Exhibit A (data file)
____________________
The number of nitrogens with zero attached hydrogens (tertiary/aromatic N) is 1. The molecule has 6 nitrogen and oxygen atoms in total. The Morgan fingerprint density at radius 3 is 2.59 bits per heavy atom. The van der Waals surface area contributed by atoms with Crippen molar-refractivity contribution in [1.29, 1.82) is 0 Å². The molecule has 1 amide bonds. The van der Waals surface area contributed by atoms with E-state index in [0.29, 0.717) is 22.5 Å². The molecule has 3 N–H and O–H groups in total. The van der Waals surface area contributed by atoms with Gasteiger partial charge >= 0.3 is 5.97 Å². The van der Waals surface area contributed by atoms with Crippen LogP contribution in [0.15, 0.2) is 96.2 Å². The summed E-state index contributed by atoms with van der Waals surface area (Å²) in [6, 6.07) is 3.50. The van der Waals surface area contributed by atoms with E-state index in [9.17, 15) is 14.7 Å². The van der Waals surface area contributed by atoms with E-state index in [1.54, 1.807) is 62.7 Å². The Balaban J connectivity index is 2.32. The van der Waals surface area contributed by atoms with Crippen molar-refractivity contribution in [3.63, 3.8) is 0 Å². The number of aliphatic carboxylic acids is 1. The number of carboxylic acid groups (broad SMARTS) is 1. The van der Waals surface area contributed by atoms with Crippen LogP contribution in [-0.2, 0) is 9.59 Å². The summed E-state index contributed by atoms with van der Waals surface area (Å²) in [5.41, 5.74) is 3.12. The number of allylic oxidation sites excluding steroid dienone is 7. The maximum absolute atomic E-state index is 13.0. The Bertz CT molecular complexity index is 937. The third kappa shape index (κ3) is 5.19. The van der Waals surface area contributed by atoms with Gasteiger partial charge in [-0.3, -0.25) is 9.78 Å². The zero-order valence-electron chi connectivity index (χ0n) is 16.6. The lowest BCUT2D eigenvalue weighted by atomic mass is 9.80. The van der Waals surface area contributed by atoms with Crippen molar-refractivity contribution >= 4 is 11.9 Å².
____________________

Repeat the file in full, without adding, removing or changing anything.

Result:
The number of nitrogens with zero attached hydrogens (tertiary/aromatic N) is 1. The molecule has 6 nitrogen and oxygen atoms in total. The Morgan fingerprint density at radius 3 is 2.59 bits per heavy atom. The van der Waals surface area contributed by atoms with Crippen molar-refractivity contribution in [1.29, 1.82) is 0 Å². The molecule has 1 amide bonds. The van der Waals surface area contributed by atoms with E-state index in [0.29, 0.717) is 22.5 Å². The molecule has 3 N–H and O–H groups in total. The van der Waals surface area contributed by atoms with Gasteiger partial charge >= 0.3 is 5.97 Å². The van der Waals surface area contributed by atoms with Crippen LogP contribution in [0.15, 0.2) is 96.2 Å². The summed E-state index contributed by atoms with van der Waals surface area (Å²) in [6, 6.07) is 3.50. The van der Waals surface area contributed by atoms with E-state index in [9.17, 15) is 14.7 Å². The van der Waals surface area contributed by atoms with E-state index in [1.54, 1.807) is 62.7 Å². The Balaban J connectivity index is 2.32. The van der Waals surface area contributed by atoms with Crippen molar-refractivity contribution in [3.63, 3.8) is 0 Å². The number of aliphatic carboxylic acids is 1. The number of carboxylic acid groups (broad SMARTS) is 1. The van der Waals surface area contributed by atoms with Crippen LogP contribution in [-0.2, 0) is 9.59 Å². The summed E-state index contributed by atoms with van der Waals surface area (Å²) in [5.41, 5.74) is 3.12. The number of allylic oxidation sites excluding steroid dienone is 7. The maximum absolute atomic E-state index is 13.0. The Bertz CT molecular complexity index is 937. The third kappa shape index (κ3) is 5.19. The van der Waals surface area contributed by atoms with Gasteiger partial charge in [-0.3, -0.25) is 9.78 Å². The zero-order valence-electron chi connectivity index (χ0n) is 16.6. The lowest BCUT2D eigenvalue weighted by atomic mass is 9.80. The van der Waals surface area contributed by atoms with Crippen molar-refractivity contribution >= 4 is 11.9 Å².